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kofman13

macrumors 6502
Original poster
May 6, 2009
454
133
Hey can anyone clarify something for me in regards to software compatibility with M1 apple silicon? When a software developer says their software is currently "not compatible with M1" or "not supported yet for M1" does that mean its not OPTIMIZED for M1to run WELL or does that mean it simply wont run and will crash instantly or not open? I use many different apps daily for work and I am interested in the M1 MacBook Air over my intel MBP because of speed and battery life. but Im worried about apps not working and I would have to wait 3-4-6 months until a developer releases a M1 version. I also dont want to buy now and then find out nothing works and have to return the Air.
Basically, I dont mind waiting until "M1 optimized" versions come out and meanwhile run things emulated with Rosetta as long as they actually WORK somehow. Technically, can any app that worked on an intel Mac at least "run" on an M1 with rosetta? or is their a chance an app could not run AT ALL?
 

fishkorp

macrumors 68030
Apr 10, 2006
2,519
605
Ellicott City, MD
Could mean either, depending on what they’re doing and using under the hood. Something like Docker, for example, just doesn’t work. And it won’t until Google ports Go (and a lot more, they explain it well here: https://www.docker.com/blog/apple-silicon-m1-chips-and-docker/). If they say “not supported” I’d guess they mean it just doesn’t work at all, even under Rosetta. Best to contact the developer to find out for sure.
 

NT1440

macrumors G5
May 18, 2008
13,122
17,210
Hey can anyone clarify something for me in regards to software compatibility with M1 apple silicon? When a software developer says their software is currently "not compatible with M1" or "not supported yet for M1" does that mean its not OPTIMIZED for M1to run WELL or does that mean it simply wont run and will crash instantly or not open? I use many different apps daily for work and I am interested in the M1 MacBook Air over my intel MBP because of speed and battery life. but Im worried about apps not working and I would have to wait 3-4-6 months until a developer releases a M1 version. I also dont want to buy now and then find out nothing works and have to return the Air.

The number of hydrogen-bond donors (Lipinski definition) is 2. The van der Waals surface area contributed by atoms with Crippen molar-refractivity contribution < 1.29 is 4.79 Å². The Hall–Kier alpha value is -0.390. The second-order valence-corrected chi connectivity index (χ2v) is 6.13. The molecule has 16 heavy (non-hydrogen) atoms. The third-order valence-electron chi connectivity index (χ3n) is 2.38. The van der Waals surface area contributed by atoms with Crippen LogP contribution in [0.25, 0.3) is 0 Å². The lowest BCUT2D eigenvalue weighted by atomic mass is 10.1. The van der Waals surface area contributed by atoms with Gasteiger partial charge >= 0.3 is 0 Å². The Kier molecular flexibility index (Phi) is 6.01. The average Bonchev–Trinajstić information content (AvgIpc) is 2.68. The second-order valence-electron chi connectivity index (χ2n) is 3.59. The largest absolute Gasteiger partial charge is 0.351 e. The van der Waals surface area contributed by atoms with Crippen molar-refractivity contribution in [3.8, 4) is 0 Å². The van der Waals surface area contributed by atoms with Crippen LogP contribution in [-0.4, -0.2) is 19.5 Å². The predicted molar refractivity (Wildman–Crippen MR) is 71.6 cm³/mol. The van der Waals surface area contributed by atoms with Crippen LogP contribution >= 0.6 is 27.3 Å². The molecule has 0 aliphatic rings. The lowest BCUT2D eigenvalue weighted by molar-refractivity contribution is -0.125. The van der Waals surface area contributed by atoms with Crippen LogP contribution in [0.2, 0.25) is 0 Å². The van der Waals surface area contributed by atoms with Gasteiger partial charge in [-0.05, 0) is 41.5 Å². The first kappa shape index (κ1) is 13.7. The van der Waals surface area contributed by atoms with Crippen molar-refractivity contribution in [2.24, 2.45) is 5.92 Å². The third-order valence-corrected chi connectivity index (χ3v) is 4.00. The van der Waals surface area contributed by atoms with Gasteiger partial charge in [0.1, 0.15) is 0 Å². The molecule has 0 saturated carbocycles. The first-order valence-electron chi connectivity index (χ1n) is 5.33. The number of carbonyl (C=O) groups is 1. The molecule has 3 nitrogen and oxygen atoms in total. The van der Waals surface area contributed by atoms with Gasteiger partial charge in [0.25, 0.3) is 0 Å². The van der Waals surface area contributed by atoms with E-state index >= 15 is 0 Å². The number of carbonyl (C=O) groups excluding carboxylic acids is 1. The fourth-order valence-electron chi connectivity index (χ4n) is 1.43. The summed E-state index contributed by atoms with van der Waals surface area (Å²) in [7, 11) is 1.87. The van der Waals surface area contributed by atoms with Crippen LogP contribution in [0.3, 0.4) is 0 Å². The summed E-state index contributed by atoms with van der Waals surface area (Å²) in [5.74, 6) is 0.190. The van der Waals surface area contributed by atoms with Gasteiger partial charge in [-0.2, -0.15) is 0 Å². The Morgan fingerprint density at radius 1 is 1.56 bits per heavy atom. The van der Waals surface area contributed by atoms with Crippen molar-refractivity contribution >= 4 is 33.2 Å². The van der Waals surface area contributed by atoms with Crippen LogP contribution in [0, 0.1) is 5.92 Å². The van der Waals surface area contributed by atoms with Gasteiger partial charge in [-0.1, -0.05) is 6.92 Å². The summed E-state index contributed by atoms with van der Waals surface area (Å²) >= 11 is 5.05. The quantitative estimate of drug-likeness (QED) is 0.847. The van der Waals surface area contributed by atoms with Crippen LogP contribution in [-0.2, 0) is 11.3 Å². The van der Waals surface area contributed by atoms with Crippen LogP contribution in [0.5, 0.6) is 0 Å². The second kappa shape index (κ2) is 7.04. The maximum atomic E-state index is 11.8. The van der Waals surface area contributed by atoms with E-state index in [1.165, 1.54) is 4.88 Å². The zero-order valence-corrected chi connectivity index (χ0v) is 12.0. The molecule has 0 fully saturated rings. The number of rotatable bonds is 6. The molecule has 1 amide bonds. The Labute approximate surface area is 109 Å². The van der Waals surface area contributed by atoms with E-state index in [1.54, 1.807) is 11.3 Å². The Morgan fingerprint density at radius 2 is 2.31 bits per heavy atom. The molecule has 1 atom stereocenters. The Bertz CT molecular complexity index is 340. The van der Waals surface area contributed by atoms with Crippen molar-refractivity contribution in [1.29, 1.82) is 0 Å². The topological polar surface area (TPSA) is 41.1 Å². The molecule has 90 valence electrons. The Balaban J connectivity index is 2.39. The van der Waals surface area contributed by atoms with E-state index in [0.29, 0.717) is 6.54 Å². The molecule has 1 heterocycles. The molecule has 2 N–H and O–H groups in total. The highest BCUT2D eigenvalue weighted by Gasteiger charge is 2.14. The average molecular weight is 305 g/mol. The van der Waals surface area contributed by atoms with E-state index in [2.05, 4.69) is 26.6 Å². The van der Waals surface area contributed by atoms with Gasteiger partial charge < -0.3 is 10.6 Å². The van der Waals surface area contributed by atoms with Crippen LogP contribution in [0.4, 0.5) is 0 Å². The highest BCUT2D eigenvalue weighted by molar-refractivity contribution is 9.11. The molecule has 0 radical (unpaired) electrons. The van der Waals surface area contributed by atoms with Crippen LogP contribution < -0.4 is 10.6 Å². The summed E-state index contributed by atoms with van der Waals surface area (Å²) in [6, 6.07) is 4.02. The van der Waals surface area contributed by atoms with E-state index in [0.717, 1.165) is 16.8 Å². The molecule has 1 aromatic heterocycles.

Basically, I dont mind waiting until "M1 optimized" versions come out and meanwhile run things emulated with Rosetta as long as they actually WORK somehow. Technically, can any app that worked on an intel Mac at least "run" on an M1 with rosetta? or is their a chance an app could not run AT ALL?
I think we should start with where are you getting the app from?
 

wyrdness

macrumors regular
Dec 2, 2008
164
148
Your question is very vague. Which apps are you needing to use? The majority will either be updated soon for Apple Silicon or will run happily under Rosetta. Some apps are more complex, with Docker being at the extreme end of the difficulty scale, since it has to virtualise Linux.

If you tell us which apps you use, then someone here may have an idea of whether it will work.
 

LonestarOne

macrumors 65816
Sep 13, 2019
1,035
1,362
McKinney, TX